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27 Mar 2008 : Column 157WH—continued

The Government’s new categories for extraterritorial trade control also raise a number of questions about cluster munitions. I welcome the fact that cluster munitions are now classified as category 1 arms and consequently banned in practice, and that the Government have said that they wish to see a worldwide ban on cluster bombs. However, I agree entirely with both the hon. Member for Kingswood and the right hon. Member for Tonbridge and Malling about the disingenuous distinction between smart cluster bombs and dumb cluster bombs. The right hon. Gentleman gave figures showing that the failure rate was as high as 10 per cent. for M85 cluster munitions in particular, which the Government continue
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to stockpile even though they say that they wish to see the end of stockpiling of such weapons. That shows the poor distinction between the two types of munitions. Will the Minister say what his intentions are for the forthcoming treaty? What definitions of cluster munitions do the Government intend to use as they seek, I hope, to move toward a worldwide ban later this year?

The third issue that I want to discuss is end-use monitoring. I welcome the view of the Government and the committee that EU-wide end-use monitoring is vital, but the hon. Member for Kingswood made a good point about the need to move toward end-use monitoring of torture equipment from a UK perspective. The Government have already instituted end-use monitoring of some sensitive transfers, and I wonder why they have been so unwilling to introduce a system of end-use monitoring of particularly sensitive contracts. It clearly is not practical to introduce such monitoring on all transfers—that would be impossible—but having a system that dealt with obviously sensitive transfers would be a sensible way forward.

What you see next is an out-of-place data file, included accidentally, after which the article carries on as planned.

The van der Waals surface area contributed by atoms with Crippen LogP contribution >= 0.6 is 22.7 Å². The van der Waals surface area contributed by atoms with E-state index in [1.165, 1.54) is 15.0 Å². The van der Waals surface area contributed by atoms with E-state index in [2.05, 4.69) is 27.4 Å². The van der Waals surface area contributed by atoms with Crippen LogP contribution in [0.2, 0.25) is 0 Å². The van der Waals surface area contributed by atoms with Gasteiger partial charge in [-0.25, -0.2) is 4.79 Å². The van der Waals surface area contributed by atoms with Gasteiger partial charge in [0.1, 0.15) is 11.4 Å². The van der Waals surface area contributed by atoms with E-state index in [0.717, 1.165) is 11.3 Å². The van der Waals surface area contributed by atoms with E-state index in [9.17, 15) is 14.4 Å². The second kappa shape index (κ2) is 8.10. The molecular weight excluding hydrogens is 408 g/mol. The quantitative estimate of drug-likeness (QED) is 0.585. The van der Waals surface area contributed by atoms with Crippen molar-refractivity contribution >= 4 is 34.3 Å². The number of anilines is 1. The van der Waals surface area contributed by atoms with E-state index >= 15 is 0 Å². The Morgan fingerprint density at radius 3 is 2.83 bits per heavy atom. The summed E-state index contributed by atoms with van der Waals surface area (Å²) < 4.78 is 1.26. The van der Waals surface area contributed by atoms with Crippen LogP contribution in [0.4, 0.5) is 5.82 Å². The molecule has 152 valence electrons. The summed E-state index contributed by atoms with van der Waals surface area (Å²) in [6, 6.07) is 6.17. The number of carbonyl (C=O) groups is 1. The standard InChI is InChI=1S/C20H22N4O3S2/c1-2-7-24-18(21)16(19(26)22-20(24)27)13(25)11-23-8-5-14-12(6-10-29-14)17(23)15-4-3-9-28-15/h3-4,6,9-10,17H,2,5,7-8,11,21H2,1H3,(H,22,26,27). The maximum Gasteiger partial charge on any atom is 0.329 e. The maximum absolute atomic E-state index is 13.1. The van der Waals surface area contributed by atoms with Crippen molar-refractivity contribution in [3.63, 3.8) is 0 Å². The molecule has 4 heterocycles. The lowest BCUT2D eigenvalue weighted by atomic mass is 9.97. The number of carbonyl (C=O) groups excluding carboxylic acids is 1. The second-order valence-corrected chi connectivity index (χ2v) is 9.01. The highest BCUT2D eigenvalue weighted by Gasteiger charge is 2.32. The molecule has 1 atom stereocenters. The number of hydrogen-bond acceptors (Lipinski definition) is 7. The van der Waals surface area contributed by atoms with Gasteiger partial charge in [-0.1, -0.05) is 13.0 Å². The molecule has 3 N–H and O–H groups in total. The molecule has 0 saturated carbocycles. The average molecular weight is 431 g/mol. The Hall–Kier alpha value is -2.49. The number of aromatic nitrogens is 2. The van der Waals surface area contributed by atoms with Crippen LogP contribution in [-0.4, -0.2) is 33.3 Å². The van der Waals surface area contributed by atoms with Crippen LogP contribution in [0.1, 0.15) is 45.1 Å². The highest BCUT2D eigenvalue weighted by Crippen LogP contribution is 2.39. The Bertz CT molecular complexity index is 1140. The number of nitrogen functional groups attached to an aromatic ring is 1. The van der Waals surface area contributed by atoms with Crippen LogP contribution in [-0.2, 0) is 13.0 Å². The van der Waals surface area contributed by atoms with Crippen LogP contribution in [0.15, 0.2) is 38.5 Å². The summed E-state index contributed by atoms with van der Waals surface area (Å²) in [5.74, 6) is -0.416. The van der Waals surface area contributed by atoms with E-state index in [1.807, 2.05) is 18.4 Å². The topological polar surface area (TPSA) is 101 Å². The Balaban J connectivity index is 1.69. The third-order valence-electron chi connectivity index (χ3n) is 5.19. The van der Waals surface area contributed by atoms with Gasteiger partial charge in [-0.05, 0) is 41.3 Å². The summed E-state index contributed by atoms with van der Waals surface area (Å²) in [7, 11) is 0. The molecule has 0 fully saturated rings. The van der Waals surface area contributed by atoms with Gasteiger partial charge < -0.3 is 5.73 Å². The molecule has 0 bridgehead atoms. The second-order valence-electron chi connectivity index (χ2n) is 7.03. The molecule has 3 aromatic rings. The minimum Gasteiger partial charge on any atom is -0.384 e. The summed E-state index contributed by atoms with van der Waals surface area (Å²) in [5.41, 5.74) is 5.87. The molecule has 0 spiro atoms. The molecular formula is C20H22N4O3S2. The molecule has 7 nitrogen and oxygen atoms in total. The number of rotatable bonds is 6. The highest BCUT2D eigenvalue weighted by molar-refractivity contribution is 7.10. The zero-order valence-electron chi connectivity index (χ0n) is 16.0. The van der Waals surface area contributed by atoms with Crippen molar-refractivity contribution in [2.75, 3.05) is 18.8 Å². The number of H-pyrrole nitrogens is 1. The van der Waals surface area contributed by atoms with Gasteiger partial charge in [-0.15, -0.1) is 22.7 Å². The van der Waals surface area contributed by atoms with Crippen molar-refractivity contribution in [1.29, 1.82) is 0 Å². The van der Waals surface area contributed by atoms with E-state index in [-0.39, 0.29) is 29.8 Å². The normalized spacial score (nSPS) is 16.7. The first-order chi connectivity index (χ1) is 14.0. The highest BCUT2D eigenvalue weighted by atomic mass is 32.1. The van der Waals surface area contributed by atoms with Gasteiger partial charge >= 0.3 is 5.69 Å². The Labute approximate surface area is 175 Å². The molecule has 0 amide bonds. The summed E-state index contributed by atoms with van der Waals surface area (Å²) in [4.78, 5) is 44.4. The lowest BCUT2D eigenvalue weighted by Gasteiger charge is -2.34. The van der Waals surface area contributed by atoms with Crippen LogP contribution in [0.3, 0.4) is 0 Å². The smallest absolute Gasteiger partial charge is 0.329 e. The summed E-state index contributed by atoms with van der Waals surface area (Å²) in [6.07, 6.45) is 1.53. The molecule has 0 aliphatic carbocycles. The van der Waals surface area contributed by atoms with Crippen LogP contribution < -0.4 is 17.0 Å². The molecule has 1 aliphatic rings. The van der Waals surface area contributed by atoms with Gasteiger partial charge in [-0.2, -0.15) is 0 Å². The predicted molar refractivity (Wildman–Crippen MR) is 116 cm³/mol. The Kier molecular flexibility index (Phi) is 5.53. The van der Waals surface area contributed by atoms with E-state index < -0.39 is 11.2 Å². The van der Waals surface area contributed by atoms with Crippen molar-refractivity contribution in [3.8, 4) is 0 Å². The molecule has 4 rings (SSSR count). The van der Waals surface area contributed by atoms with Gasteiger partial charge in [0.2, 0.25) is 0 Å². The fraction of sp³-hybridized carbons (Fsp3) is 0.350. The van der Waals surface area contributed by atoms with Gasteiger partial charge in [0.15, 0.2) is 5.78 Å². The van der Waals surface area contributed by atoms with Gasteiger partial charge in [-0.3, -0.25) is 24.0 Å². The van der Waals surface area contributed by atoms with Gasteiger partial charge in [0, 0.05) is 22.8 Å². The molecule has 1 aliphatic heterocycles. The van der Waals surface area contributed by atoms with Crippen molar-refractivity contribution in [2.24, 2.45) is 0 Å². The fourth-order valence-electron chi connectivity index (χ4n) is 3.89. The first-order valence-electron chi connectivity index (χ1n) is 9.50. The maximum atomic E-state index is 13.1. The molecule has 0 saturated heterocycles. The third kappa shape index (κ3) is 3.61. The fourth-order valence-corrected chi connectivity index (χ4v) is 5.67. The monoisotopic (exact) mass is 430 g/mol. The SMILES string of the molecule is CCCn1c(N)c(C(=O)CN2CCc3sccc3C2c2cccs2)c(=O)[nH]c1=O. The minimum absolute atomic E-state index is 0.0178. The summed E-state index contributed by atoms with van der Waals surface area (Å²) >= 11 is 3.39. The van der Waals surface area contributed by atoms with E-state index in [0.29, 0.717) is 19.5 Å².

Since the report, there have been several changes to the Government’s system of support for the arms industry. The abolition of the Defence Export Services Organisation was largely welcomed by everyone, but the full consequences of its move to UK Trade & Investment have yet to be seen. I hope that it will signal a shift such that the Government’s support for the arms industry, which needs to be specialist because of the nature of the industry, will not be substantially greater in value than their support for other industries that are equally or even more important to the UK economy.

Continuing in that vein, the continued underwriting of risk through the export credits guarantee scheme must have had its day. Estimates of the scheme’s cost to the UK taxpayer vary from £150 million a year to four times that level by some NGOs. The Government have always justified the ECG by claiming that companies often have to trade with countries that do not have developed insurance markets, but that is surely an outdated view in a well-developed derivatives market. It is difficult to see why the taxpayer should pick up the risk for such deals, given that private companies keep the profits. Similarly, the accounts of the Export Credits Guarantee Department remain somewhat opaque, and that lack of transparency leads to a widespread suspicion of bad practice. I think that the transparency issue was another reason why the committee made several recommendations on combating bribery and corruption.